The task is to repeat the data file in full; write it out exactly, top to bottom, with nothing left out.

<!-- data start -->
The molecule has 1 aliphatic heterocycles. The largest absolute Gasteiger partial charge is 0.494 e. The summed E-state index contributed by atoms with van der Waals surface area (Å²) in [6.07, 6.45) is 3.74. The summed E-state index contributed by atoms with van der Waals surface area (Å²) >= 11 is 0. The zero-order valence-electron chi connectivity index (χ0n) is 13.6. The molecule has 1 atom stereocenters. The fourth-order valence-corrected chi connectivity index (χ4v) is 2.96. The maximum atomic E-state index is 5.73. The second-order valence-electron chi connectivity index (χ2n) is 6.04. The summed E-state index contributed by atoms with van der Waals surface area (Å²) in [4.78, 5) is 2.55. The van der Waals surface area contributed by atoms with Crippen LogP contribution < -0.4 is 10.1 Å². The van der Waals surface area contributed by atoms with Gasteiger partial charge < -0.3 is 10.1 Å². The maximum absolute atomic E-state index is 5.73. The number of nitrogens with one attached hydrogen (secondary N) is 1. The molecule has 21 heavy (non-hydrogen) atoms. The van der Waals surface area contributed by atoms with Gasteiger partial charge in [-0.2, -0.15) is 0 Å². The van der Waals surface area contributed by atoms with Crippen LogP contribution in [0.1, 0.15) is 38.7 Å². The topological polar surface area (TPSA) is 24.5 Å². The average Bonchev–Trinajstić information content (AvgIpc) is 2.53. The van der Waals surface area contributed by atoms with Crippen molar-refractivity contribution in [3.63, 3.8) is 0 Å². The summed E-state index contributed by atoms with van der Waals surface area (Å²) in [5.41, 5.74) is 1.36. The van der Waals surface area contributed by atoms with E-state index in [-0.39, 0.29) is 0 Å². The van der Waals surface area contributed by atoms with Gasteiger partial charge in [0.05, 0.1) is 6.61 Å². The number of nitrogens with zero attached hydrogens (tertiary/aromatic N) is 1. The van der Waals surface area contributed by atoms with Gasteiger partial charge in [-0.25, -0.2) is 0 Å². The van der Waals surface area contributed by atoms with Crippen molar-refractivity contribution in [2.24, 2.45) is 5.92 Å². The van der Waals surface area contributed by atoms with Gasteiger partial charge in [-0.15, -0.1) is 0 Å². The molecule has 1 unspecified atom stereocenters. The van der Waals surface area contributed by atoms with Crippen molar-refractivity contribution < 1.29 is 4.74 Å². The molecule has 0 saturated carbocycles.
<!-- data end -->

The molecule has 1 aliphatic heterocycles. The largest absolute Gasteiger partial charge is 0.494 e. The summed E-state index contributed by atoms with van der Waals surface area (Å²) in [6.07, 6.45) is 3.74. The summed E-state index contributed by atoms with van der Waals surface area (Å²) >= 11 is 0. The zero-order valence-electron chi connectivity index (χ0n) is 13.6. The molecule has 1 atom stereocenters. The fourth-order valence-corrected chi connectivity index (χ4v) is 2.96. The maximum atomic E-state index is 5.73. The second-order valence-electron chi connectivity index (χ2n) is 6.04. The summed E-state index contributed by atoms with van der Waals surface area (Å²) in [4.78, 5) is 2.55. The van der Waals surface area contributed by atoms with Crippen LogP contribution < -0.4 is 10.1 Å². The van der Waals surface area contributed by atoms with Gasteiger partial charge < -0.3 is 10.1 Å². The maximum absolute atomic E-state index is 5.73. The number of nitrogens with one attached hydrogen (secondary N) is 1. The molecule has 21 heavy (non-hydrogen) atoms. The van der Waals surface area contributed by atoms with Gasteiger partial charge in [-0.2, -0.15) is 0 Å². The van der Waals surface area contributed by atoms with Crippen LogP contribution in [0.1, 0.15) is 38.7 Å². The topological polar surface area (TPSA) is 24.5 Å². The average Bonchev–Trinajstić information content (AvgIpc) is 2.53. The van der Waals surface area contributed by atoms with Crippen molar-refractivity contribution in [3.63, 3.8) is 0 Å². The summed E-state index contributed by atoms with van der Waals surface area (Å²) in [5.41, 5.74) is 1.36. The van der Waals surface area contributed by atoms with E-state index in [-0.39, 0.29) is 0 Å². The van der Waals surface area contributed by atoms with Gasteiger partial charge in [0.05, 0.1) is 6.61 Å². The number of nitrogens with zero attached hydrogens (tertiary/aromatic N) is 1. The van der Waals surface area contributed by atoms with Gasteiger partial charge in [-0.25, -0.2) is 0 Å². The van der Waals surface area contributed by atoms with Crippen molar-refractivity contribution in [2.24, 2.45) is 5.92 Å². The van der Waals surface area contributed by atoms with Gasteiger partial charge in [-0.15, -0.1) is 0 Å². The molecule has 1 unspecified atom stereocenters. The van der Waals surface area contributed by atoms with Crippen molar-refractivity contribution < 1.29 is 4.74 Å². The molecule has 0 saturated carbocycles.